As Maya stretches Pouchie’s upper arm with his index finger and his thumb and presses the tip of the machine against her skin, the fast-moving needles break the skin and deposit black ink underneath with each stab. Maya colors in the black ink like he is drawing in a coloring book with a paint brush. He draws within the outline of the man’s portrait that he created for her two days ago.
He colors in the portrait and occasionally pauses to wipe blood and plasma off Pouchie’s skin. Draw. Wipe. Draw. Wipe. Draw. Wipe.
“You feeling okay?” he asks as he works on an image of the young man on her arm.
“I’m good,” she says. “I like the feeling. It’s the strangest, sickest thing. But there’s a good vibration.”
“I’m glad when there’s a client like this that can deal with pain,” he says. “You never know what you’re going to get when a client walks in.” Pouchie smiles, while looking at his hands as he slowly moves the needles through her skin, creating a clearer image of the man’s portrait.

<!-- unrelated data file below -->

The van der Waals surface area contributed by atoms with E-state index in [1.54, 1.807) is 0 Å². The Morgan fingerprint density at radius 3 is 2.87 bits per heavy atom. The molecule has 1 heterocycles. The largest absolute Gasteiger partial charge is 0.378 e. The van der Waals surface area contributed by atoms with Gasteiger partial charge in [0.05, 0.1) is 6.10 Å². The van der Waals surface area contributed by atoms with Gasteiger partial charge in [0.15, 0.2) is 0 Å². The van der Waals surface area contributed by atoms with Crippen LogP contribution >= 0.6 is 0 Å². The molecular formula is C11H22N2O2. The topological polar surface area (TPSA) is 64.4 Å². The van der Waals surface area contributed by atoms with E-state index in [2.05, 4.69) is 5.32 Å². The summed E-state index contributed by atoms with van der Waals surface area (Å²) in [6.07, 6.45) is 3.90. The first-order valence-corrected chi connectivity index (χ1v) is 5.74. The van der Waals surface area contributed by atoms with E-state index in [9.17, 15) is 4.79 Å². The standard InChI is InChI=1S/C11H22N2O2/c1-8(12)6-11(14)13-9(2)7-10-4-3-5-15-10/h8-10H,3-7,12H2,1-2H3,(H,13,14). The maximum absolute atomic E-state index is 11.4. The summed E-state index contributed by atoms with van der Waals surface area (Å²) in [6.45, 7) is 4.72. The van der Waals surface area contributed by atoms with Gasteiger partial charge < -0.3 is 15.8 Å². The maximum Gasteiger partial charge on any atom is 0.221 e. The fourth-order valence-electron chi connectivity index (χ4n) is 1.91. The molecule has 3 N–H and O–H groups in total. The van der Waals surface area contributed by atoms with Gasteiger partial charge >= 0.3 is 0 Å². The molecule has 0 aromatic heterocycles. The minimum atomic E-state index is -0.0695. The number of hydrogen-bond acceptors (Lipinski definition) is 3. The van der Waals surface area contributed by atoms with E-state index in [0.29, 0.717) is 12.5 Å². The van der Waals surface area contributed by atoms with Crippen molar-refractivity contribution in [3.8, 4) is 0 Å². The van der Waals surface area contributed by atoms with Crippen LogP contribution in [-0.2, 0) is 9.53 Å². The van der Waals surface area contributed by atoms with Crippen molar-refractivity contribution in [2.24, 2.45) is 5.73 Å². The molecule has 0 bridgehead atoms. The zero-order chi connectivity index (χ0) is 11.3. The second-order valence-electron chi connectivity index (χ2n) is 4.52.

It is an image of a young Chris Cornell wearing his cap backward, looking directly forward, with a gentle smile, and his hair curling down on his left shoulder – a studio portrait taken by Karen Mason-Blair. Cornell was a lead singer for Soundgarden and Audioslave. “I found the image on Google,” Pouchie says. “I like it because of his smile and I think everyone that sees this will smile too.”
“He committed suicide in May,” she adds. “Also I like the bands so that’s why I chose the tattoo.”